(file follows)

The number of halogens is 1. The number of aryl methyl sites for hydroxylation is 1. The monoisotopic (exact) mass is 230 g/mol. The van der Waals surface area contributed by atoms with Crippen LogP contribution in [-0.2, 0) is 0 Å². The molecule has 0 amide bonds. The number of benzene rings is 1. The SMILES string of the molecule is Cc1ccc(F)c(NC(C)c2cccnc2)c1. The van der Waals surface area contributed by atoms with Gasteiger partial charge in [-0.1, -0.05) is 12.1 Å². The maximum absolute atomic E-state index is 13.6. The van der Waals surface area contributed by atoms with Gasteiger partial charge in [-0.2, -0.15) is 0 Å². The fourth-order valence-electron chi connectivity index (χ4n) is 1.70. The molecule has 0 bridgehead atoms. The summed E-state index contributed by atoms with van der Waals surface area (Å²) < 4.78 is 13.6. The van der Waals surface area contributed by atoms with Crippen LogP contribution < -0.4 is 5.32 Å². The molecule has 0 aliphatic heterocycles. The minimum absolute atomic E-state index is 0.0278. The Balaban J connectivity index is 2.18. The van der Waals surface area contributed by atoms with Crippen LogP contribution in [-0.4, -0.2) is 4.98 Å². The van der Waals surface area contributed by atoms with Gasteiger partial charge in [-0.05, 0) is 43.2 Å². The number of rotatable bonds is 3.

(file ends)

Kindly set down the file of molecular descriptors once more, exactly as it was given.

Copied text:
The number of halogens is 1. The number of aryl methyl sites for hydroxylation is 1. The monoisotopic (exact) mass is 230 g/mol. The van der Waals surface area contributed by atoms with Crippen LogP contribution in [-0.2, 0) is 0 Å². The molecule has 0 amide bonds. The number of benzene rings is 1. The SMILES string of the molecule is Cc1ccc(F)c(NC(C)c2cccnc2)c1. The van der Waals surface area contributed by atoms with Gasteiger partial charge in [-0.1, -0.05) is 12.1 Å². The maximum absolute atomic E-state index is 13.6. The van der Waals surface area contributed by atoms with Gasteiger partial charge in [-0.2, -0.15) is 0 Å². The fourth-order valence-electron chi connectivity index (χ4n) is 1.70. The molecule has 0 bridgehead atoms. The summed E-state index contributed by atoms with van der Waals surface area (Å²) < 4.78 is 13.6. The van der Waals surface area contributed by atoms with Crippen LogP contribution < -0.4 is 5.32 Å². The molecule has 0 aliphatic heterocycles. The minimum absolute atomic E-state index is 0.0278. The Balaban J connectivity index is 2.18. The van der Waals surface area contributed by atoms with Crippen LogP contribution in [-0.4, -0.2) is 4.98 Å². The van der Waals surface area contributed by atoms with Gasteiger partial charge in [-0.05, 0) is 43.2 Å². The number of rotatable bonds is 3.